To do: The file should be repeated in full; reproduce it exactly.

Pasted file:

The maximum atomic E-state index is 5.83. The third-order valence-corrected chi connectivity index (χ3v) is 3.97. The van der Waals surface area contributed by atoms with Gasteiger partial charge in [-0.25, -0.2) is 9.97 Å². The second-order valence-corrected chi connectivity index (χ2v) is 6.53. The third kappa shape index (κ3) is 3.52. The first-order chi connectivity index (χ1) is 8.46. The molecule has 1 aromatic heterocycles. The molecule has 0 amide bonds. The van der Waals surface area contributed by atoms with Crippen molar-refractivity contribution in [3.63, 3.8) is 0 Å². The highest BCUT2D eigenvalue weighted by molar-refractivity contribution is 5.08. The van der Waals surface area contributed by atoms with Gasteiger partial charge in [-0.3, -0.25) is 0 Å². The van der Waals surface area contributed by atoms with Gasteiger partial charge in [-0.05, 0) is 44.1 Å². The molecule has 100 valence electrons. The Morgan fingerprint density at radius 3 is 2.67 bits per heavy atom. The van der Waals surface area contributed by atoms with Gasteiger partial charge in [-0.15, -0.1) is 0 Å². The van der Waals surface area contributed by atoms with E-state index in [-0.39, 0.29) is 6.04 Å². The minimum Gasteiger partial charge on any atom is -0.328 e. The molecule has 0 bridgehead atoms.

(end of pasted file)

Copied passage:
The maximum atomic E-state index is 5.83. The third-order valence-corrected chi connectivity index (χ3v) is 3.97. The van der Waals surface area contributed by atoms with Gasteiger partial charge in [-0.25, -0.2) is 9.97 Å². The second-order valence-corrected chi connectivity index (χ2v) is 6.53. The third kappa shape index (κ3) is 3.52. The first-order chi connectivity index (χ1) is 8.46. The molecule has 1 aromatic heterocycles. The molecule has 0 amide bonds. The van der Waals surface area contributed by atoms with Crippen molar-refractivity contribution in [3.63, 3.8) is 0 Å². The highest BCUT2D eigenvalue weighted by molar-refractivity contribution is 5.08. The van der Waals surface area contributed by atoms with Gasteiger partial charge in [-0.3, -0.25) is 0 Å². The van der Waals surface area contributed by atoms with Gasteiger partial charge in [-0.05, 0) is 44.1 Å². The molecule has 100 valence electrons. The Morgan fingerprint density at radius 3 is 2.67 bits per heavy atom. The van der Waals surface area contributed by atoms with Gasteiger partial charge in [-0.15, -0.1) is 0 Å². The van der Waals surface area contributed by atoms with E-state index in [-0.39, 0.29) is 6.04 Å². The minimum Gasteiger partial charge on any atom is -0.328 e. The molecule has 0 bridgehead atoms.